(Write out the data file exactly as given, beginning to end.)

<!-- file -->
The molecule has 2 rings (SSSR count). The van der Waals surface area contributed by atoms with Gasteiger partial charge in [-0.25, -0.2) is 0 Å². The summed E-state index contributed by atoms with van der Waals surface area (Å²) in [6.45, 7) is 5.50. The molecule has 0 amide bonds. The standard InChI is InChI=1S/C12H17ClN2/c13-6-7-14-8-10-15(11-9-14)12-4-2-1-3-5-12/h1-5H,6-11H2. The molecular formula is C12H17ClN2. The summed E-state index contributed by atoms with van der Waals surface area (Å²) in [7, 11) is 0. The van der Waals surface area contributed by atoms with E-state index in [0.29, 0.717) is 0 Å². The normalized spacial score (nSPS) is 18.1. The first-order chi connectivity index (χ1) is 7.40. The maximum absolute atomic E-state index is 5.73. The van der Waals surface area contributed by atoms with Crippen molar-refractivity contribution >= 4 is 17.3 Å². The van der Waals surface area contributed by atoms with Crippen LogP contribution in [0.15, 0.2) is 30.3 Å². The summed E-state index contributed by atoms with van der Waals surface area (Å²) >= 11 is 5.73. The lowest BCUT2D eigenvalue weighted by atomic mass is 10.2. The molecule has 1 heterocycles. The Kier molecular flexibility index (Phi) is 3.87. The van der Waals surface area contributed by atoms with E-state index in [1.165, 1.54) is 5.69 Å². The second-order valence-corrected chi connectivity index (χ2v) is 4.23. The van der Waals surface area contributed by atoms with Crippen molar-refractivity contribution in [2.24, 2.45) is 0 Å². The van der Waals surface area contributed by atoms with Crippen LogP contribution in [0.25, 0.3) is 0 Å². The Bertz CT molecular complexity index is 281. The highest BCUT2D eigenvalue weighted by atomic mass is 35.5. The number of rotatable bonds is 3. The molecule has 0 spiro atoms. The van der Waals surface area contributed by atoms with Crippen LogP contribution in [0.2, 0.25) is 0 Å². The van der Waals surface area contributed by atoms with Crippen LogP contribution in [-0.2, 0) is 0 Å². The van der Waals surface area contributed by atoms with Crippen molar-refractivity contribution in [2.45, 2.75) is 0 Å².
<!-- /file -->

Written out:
The molecule has 2 rings (SSSR count). The van der Waals surface area contributed by atoms with Gasteiger partial charge in [-0.25, -0.2) is 0 Å². The summed E-state index contributed by atoms with van der Waals surface area (Å²) in [6.45, 7) is 5.50. The molecule has 0 amide bonds. The standard InChI is InChI=1S/C12H17ClN2/c13-6-7-14-8-10-15(11-9-14)12-4-2-1-3-5-12/h1-5H,6-11H2. The molecular formula is C12H17ClN2. The summed E-state index contributed by atoms with van der Waals surface area (Å²) in [7, 11) is 0. The van der Waals surface area contributed by atoms with E-state index in [0.29, 0.717) is 0 Å². The normalized spacial score (nSPS) is 18.1. The first-order chi connectivity index (χ1) is 7.40. The maximum absolute atomic E-state index is 5.73. The van der Waals surface area contributed by atoms with Crippen molar-refractivity contribution >= 4 is 17.3 Å². The van der Waals surface area contributed by atoms with Crippen LogP contribution in [0.15, 0.2) is 30.3 Å². The summed E-state index contributed by atoms with van der Waals surface area (Å²) >= 11 is 5.73. The lowest BCUT2D eigenvalue weighted by atomic mass is 10.2. The molecule has 1 heterocycles. The Kier molecular flexibility index (Phi) is 3.87. The van der Waals surface area contributed by atoms with E-state index in [1.165, 1.54) is 5.69 Å². The second-order valence-corrected chi connectivity index (χ2v) is 4.23. The van der Waals surface area contributed by atoms with Crippen molar-refractivity contribution in [2.24, 2.45) is 0 Å². The van der Waals surface area contributed by atoms with Crippen LogP contribution in [0.25, 0.3) is 0 Å². The Bertz CT molecular complexity index is 281. The highest BCUT2D eigenvalue weighted by atomic mass is 35.5. The number of rotatable bonds is 3. The molecule has 0 spiro atoms. The van der Waals surface area contributed by atoms with Crippen LogP contribution in [0.2, 0.25) is 0 Å². The van der Waals surface area contributed by atoms with Crippen LogP contribution in [-0.2, 0) is 0 Å². The van der Waals surface area contributed by atoms with Crippen molar-refractivity contribution in [2.45, 2.75) is 0 Å².